According to a study published in The American Journal of Human Genetics (Haber et al. 2016) that examined Y-DNA haplogroups from samples obtained from 75 Toubou men, haplogroups associated with paternal Eurasian ancestry were present at rates of 34% for R1b (R1b-V88), 31% for T1a, and 1% for J1. The North African associated haplogroup E-M78 were present at rates of 28%, while E-M81 appeared at a rate of 5%.[23] The study also found that 20-30% of Toubou autosomal DNA was Eurasian in origin, and their African ancestral component was best represented by Laal-speaking populations. The most likely source of this Eurasian DNA, according to the analysis, was central European Neolithic farmers (Linearbandkeramik culture).[24] Other ethnic groups in the Chad, such as the Sara people and the Laal speakers had considerably lower Eurasian admixture, at only 0.3%-2% (Sara) and 1.25%-4.5% (Laal).[23]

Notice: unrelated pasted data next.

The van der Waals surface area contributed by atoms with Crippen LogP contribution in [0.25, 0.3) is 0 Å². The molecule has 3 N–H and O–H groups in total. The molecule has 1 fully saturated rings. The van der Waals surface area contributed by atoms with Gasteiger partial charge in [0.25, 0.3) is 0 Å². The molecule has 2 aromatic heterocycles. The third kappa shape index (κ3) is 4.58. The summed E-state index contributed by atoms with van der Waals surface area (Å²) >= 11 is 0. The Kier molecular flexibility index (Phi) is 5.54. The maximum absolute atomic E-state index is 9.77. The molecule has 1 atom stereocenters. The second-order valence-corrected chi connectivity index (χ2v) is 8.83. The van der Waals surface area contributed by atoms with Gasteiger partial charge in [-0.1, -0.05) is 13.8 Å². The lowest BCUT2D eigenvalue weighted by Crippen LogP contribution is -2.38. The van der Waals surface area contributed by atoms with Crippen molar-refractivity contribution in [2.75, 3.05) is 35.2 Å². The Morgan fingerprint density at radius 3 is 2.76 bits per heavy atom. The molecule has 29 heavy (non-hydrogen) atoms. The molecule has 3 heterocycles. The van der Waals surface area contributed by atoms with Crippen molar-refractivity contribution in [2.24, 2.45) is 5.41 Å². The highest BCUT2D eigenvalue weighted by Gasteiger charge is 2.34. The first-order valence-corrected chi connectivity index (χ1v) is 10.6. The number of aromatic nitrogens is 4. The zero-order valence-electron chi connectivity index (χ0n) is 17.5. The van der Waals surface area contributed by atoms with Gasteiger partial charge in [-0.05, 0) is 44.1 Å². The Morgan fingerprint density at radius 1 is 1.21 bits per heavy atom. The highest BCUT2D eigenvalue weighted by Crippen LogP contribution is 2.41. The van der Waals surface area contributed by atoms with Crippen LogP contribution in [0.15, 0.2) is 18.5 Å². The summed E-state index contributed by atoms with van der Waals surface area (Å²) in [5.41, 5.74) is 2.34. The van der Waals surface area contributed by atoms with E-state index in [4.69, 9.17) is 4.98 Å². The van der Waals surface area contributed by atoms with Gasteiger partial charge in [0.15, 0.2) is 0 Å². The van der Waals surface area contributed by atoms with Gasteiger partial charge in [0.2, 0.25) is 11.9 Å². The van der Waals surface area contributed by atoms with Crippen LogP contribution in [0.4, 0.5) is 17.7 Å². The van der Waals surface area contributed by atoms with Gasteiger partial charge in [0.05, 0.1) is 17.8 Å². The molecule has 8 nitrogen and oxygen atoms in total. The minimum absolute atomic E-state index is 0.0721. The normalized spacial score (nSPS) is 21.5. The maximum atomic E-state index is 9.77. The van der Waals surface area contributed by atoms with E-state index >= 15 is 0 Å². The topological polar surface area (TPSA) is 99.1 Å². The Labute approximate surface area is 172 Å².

Toubou (Gorane) woman in traditional attire
Toubou family in Chad
Toubou camel riders north of N'Gourti, Niger


Toubou life centers on raising and herding their livestock, or on farming the scattered oases where they cultivate dates and grain and legumes. Their herds include dromedaries, goats, cattle, donkeys and sheep.[7] The livestock is a major part of their wealth, and they trade the animals.[17] The livestock is also used as a part of dowry payment during marriage, either as one where the groom's family agrees to pay to the bride's family in exchange for the bride,[7] or, states Catherine Baroin, it is given by the bride's kin to supply the young couple with economic resources in order to start a family.[25]